While a career in law may not actually be like an episode of Law and Order, it’s never the less an excellent choice for those who are always curious. A law degree is formally known as a Juris Doctorate (J.D.), and granted as a graduate degree after one completes a three-year program at a law school. It is the highest education available in the United States in the legal field.
Traditional courses taken in law school include civil law, public law, criminal law, contract law, and business law. When obtaining a law degree, it may seem necessary to live among the book stacks of a law library, but there will be time for fun as well. Along with schoolwork, students working towards a law degree will generally partake in internships and externships or volunteer in legal societies. Due to the rigor and time commitment that comes with the degree, many students do not work and take out loans to cover tuition and cost of living while completing this degree. But let’s not get ahead of ourselves. Before law school, you’ll need to get an undergraduate degree. The great thing about law is there are a variety of areas of practice, so students with specialized bachelor’s degrees are often more highly desired. Some common undergrad majors include political science, literature, philosophy, and history, which provide the writing and critical thinking practice students will need in law school. However, science degrees are especially beneficial, because students with a science degree will have already proven to do well in rigorous classes. Having a science degree is also great if you want to practice environmental law or represent scientific-based companies.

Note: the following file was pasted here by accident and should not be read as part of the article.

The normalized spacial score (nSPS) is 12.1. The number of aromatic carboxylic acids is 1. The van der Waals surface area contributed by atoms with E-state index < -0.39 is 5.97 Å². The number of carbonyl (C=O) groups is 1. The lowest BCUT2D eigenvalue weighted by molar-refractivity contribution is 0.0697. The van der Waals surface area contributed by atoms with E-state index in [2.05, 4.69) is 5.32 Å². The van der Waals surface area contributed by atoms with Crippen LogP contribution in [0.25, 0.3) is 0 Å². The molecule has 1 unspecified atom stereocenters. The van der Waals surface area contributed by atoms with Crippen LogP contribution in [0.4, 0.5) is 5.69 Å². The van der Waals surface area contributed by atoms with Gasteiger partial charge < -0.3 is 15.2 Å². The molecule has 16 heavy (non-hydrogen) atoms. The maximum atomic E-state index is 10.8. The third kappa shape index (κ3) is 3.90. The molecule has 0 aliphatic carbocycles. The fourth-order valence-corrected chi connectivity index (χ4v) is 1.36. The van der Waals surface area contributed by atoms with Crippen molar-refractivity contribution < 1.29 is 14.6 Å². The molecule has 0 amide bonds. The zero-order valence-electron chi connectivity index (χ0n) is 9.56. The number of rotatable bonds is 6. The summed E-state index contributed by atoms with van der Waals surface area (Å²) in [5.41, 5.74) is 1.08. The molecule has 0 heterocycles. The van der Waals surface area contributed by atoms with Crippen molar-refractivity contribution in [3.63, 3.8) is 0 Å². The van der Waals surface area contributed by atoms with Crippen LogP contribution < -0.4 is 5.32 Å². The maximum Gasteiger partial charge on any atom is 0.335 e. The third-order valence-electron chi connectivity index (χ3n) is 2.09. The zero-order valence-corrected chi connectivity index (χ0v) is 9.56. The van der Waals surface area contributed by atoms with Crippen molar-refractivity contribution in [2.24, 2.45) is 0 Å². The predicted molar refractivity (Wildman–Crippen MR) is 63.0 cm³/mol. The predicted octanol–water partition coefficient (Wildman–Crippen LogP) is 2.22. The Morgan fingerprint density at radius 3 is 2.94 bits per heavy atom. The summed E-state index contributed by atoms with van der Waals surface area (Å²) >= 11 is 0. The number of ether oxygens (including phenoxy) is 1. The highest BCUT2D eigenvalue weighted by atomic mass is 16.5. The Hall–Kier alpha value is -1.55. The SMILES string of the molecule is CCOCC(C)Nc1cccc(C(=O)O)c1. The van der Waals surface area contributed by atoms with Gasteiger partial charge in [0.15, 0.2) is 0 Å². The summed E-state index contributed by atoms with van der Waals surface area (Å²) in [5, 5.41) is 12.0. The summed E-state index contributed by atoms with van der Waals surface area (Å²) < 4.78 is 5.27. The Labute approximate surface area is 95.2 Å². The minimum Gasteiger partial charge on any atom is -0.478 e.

|School||Average Tuition||Student Teacher Ratio||Enrolled Students|
|Washington University in St Louis Saint Louis, MO||16 : 1||16,191|
|Saint Louis University Saint Louis, MO||18 : 1||12,799|
|University of Missouri-Kansas City Kansas City, MO||28 : 1||16,388|
|University of Missouri-Columbia Columbia, MO||24 : 1||30,014|